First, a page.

Adrift

Writing Prompt: Young Love

AdriftCover

Rava Carristo had been called many things in her sixteen years scraping out a living inside third ring. Ringrat. Beggar. Thief. What no one had ever dared call her, until today, was “you bloody idiot”.

No matter what else happened today, she was going to prove Grace Tano wrong.

Rava’s EVA suit charge displayed inside her helmet. 5% after twenty minutes charging on solar wind. The suit showed she needed at least 10% before her ion thrusters could cancel, then reverse, her steady drift. By that time, the interlocking rings of Horizon Station might be just another glittering star.

The only home Rava had ever known was now the size of a protein cake, and that cake was shrinking like her air gauge. Slowly, but inevitably. Stretched out below her, Jupiter remained brain-numbingly huge. Rava had stared down at that massive gas ball since she could climb to third ring’s hand-width windows, but out here, in this void, it just felt so maddeningly enormous.

Of course, this was her first spacewalk. The first time she had managed to nick an EVA suit from a maintenance locker. That had been Grace’s idea, Grace’s fault. These things were always Grace’s fault.

It was Grace who teased her, infuriated her. Grace who outpaced her across the cables of third ring and never let her forget it. Grace who took a knife for her when a greaseboy from second ring decided he didn’t like Rava’s “attitude”.

Rava would never see Grace again if she didn’t do something, and her suit popped a window that warned of rising heart rate. It bothered Rava that her last words to Grace had been a slew of Martian obscenities. She didn’t want Grace to remember her like that.

Should she burn this 5% to slow her drift, hope it bought her time to charge the other 5%? Her yellow air gauge showed two hours. If only she hadn’t spent the last two unconscious.

Rava wasn’t as terrified as she’d expected. She had heard CO2 poisoning was peaceful – you got sleepy, then you went away – but there was still so much she wanted to do first.  That included smacking Grace, repeatedly. No one else was dumb enough to walk across a dissipation port right before it irised open.

The last sound to pipe over their suitlink, just before the suit’s induced catatonia violently shoved Rava forward in time, was Grace shrieking like the day that greaseboy stabbed her. Grace flailing and trying to restore her suit’s maglock on the station hull. Grace shouting “You bloody idiot!”

Grace had been flailing because Rava had shoved her off the opening dissipation port, of course. As Rava recalled the terror in her friend’s voice, she felt unwelcome guilt. This was all Grace’s fault, so why did she have to feel guilty about it? She hadn’t done anything wrong!

The intense heat of the venting had challenged her suit’s regulators. To overload its cooling system it had to cut life support to dangerous levels, levels a conscious human couldn’t survive, and Rava couldn’t fault her suit for knocking her out. Still, two hours in an unconscious drift had put her a long way out.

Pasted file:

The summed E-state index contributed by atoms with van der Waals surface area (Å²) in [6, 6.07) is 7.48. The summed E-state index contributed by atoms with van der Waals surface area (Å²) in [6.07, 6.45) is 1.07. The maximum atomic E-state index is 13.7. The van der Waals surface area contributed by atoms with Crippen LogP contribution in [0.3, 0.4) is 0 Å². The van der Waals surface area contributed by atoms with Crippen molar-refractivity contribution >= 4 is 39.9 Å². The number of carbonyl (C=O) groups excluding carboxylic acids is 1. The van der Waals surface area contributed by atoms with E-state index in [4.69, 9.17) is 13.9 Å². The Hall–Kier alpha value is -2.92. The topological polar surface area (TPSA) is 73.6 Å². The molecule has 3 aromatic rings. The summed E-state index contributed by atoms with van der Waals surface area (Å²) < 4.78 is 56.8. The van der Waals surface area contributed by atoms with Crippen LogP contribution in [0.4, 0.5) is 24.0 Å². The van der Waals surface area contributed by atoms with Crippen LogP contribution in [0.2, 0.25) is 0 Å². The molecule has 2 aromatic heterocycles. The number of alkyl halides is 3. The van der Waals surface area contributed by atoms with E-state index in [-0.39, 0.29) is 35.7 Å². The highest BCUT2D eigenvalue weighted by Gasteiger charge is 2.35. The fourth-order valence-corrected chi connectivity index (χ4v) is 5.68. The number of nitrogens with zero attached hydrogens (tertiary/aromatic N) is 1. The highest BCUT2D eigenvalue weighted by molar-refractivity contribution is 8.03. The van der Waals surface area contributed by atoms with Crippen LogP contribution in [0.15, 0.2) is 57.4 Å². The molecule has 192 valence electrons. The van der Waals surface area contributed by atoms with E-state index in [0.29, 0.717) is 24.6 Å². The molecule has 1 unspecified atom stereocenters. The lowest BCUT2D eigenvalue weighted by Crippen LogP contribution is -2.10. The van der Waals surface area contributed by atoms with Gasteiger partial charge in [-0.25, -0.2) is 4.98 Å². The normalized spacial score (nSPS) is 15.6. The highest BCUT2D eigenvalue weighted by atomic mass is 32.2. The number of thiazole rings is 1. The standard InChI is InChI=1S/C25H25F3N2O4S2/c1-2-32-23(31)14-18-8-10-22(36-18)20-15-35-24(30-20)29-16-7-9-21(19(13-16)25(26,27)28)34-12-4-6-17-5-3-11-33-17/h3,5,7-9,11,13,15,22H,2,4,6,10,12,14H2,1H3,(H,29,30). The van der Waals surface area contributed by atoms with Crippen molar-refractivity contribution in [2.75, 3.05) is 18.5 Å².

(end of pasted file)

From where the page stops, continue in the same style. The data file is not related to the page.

A hyperventilation warning joined her heart rate. A hiss filled Rava’s ears as her suit pumped in airborne drugs to dull her panic. She decided right then to fire her thrusters, and when her burn ended she had stopped drifting. At least, almost stopped. It was so damn hard to tell out here.

The word “Charging… 0%” blinked as Rava’s hyperventilation and heart rate warnings faded. The suit’s drugs calmed her as her worried mind could not. Now she just had waiting ahead – thirty minutes? Forty five? – and the hope that the air left when her thrusters charged would get her back to Horizon Station.

There was nothing to do out here in the void – no vids to watch or games to play – so Rava focused on her best memories. The day Grace snagged a full pack of QuickHeat soup from an unattended cart heading to first ring, and they feasted for a week. The day Rava came across the last season of Atlas Peaks in a bargain bin – on thumbdrive, no less – and traded her best boltcutter away.

Grace had given her so much grief for that, of course – a boltcutter was so much more useful on third ring than a season of Grace’s favorite cancelled soap opera – but that didn’t make the countless nights they’d spend watching and rewatching episodes, huddled in the tent they’d stitched out of discarded suit patches, any less wonderful. The way Grace cried when Sarah walked out on Jason so Doctor Carlo wouldn’t send him to Mars, every damn time. Even when they both knew it was coming.

It was those memories – Grace’s smile, the way the station lights glittered on Grace’s blond crew-cut, the feeling of Grace’s back against Rava’s as they slept – that kept her sane until her charge reached 5%. With less than an hour of air, she fired her thrusters and ground her teeth.